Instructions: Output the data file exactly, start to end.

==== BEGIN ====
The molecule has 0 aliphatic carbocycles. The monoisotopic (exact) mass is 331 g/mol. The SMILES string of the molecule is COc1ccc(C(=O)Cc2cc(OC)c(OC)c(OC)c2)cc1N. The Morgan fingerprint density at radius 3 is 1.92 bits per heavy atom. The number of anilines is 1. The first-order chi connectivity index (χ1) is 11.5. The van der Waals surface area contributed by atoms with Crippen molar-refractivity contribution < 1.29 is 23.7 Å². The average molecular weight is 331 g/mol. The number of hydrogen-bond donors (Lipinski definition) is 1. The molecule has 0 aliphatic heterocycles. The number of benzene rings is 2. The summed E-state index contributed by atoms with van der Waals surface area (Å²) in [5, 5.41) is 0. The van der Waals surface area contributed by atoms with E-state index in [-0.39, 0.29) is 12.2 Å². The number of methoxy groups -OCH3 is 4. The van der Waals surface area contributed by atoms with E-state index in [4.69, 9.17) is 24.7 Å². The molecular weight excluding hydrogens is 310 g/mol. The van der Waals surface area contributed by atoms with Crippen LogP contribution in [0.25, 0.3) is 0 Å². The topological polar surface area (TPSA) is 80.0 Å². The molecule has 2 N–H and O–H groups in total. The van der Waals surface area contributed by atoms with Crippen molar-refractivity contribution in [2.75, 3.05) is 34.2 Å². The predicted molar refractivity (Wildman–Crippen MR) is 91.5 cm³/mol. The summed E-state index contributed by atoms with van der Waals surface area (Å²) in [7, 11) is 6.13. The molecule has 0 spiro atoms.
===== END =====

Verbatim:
The molecule has 0 aliphatic carbocycles. The monoisotopic (exact) mass is 331 g/mol. The SMILES string of the molecule is COc1ccc(C(=O)Cc2cc(OC)c(OC)c(OC)c2)cc1N. The Morgan fingerprint density at radius 3 is 1.92 bits per heavy atom. The number of anilines is 1. The first-order chi connectivity index (χ1) is 11.5. The van der Waals surface area contributed by atoms with Crippen molar-refractivity contribution < 1.29 is 23.7 Å². The average molecular weight is 331 g/mol. The number of hydrogen-bond donors (Lipinski definition) is 1. The molecule has 0 aliphatic heterocycles. The number of benzene rings is 2. The summed E-state index contributed by atoms with van der Waals surface area (Å²) in [5, 5.41) is 0. The van der Waals surface area contributed by atoms with E-state index in [-0.39, 0.29) is 12.2 Å². The number of methoxy groups -OCH3 is 4. The van der Waals surface area contributed by atoms with E-state index in [4.69, 9.17) is 24.7 Å². The molecular weight excluding hydrogens is 310 g/mol. The van der Waals surface area contributed by atoms with Crippen LogP contribution in [0.25, 0.3) is 0 Å². The topological polar surface area (TPSA) is 80.0 Å². The molecule has 2 N–H and O–H groups in total. The van der Waals surface area contributed by atoms with Crippen molar-refractivity contribution in [2.75, 3.05) is 34.2 Å². The predicted molar refractivity (Wildman–Crippen MR) is 91.5 cm³/mol. The summed E-state index contributed by atoms with van der Waals surface area (Å²) in [7, 11) is 6.13. The molecule has 0 spiro atoms.